Chicago Theatre Review
The Bridges of Madison County
The Bridges of Madison County – Marriott Theatre
When life feels so confining that it’s like being in a prison, and then suddenly an opportunity presents itself to enjoy a bit of unexpected freedom and a bit happiness, the inability to resist is understandable. This romantic, picture perfect 2014 musical, by respected book writer Marsha Norman and famed Broadway composer Jason Robert Brown (“Parade”), was adapted from Robert James Waller’s popular 1992 novel. The book had been transferred into a much-loved film three years later that starred Meryl Streep and Clint Eastwood. On Broadway, Kelli O’Hara and Steven Pasquale won the hearts of audiences as main characters, Francesca and Robert Kincaid.
This bittersweet love story is about a caring woman named Francesca, a middle-age Italian war bride, who’s been living an unfulfilling rural life in Madison County, Iowa. Although married to Bud, her loving farmer husband for the past 18 years, Francesca longs for her family and homeland before the War, back in Naples, Italy. When Bud takes their two teenage children, Michael and Carolyn, to Indianapolis, to enter their steer in the 4-H Fair, Francesca chooses to stay at home. She plans to enjoy some relaxing peace and the quiet of the empty house.
The same day her husband and kids leave on their road trip, Robert Kincaid drives his blue pickup truck into Francesca’s yard. He’s a world-traveled National Geographic photographer, assigned by the magazine to Madison County to shoot photos of the county’s famous covered bridges. Robert asks Francesca for directions to the seventh, difficult-to-find destination and, after giving him a glass of refreshing ice tea, she offers to personally show him the way the Roseman Covered Bridge. It’s at the location that Francesca first finds herself becoming attracted to this artistic, sensitive adventurer.
Upon returning to the farm, Francesca discovers that Robert has traveled to and photographed her hometown of Naples. Although he doesn’t have any of the photos with him, they reminisce about Italy and Francesca tells Robert about her currently quiet, respectable life as a wife and mother in a small farming community. She insists upon cooking him dinner while they share more of each other’s lives. Robert talks about a wife who left him and Francesca describes the flatness of the land, a metaphor for her life.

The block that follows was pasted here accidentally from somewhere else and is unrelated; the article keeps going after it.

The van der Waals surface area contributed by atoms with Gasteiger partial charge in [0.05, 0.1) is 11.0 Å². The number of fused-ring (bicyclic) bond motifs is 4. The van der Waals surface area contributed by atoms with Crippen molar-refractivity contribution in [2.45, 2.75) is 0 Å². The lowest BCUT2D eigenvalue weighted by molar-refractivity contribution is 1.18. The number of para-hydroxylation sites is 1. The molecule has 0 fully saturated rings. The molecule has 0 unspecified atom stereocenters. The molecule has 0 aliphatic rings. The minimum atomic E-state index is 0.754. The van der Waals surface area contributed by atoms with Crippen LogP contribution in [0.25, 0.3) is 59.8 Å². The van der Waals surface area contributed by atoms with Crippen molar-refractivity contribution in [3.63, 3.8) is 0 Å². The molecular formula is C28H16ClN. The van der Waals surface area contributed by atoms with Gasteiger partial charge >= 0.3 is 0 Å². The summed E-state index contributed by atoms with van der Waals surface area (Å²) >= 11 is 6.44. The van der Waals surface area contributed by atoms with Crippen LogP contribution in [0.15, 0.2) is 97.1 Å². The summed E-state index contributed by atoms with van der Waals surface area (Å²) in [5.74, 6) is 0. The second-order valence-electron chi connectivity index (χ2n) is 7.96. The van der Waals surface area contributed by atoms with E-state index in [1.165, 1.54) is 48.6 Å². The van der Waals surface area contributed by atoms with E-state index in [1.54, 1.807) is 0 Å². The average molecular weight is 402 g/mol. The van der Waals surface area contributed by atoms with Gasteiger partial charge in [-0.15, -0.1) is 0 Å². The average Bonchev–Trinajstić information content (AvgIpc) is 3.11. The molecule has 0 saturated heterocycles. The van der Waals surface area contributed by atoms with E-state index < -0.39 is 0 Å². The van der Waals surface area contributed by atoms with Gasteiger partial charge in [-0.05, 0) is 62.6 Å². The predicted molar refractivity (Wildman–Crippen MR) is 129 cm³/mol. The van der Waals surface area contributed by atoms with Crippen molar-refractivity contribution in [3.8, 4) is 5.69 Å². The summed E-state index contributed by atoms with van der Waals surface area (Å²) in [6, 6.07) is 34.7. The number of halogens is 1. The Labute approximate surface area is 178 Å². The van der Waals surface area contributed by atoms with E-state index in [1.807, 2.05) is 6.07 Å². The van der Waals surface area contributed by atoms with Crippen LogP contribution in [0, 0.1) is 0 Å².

The following morning, while Francesca shops for a new dress, Robert is busy photographing the Roseman Covered Bridge. Suddenly, Francesca unexpectedly surprises the handsome photographer at work; Robert, in turn, surprises her with the magazine that contains his photos of Naples. Through her tears, Francesca confesses to Robert how much she misses her home and Paolo, her first boyfriend, who lost his life in the War. Soon their attraction turns into love and a simple friendship becomes much more.
Nick Bowling’s delicate direction of this lushly romantic musical is reminiscent of the kind of earthy, emotional stories he often guides so perfectly toward realization at TimeLine Theatre. Set in 1965 Iowa, this production radiates with both time and place. It’s an honest narrative, accompanied by a beautiful score, that’s alive with real people and warmed by the kind of love and longing for personal happiness that each of us desperately desires and deserves.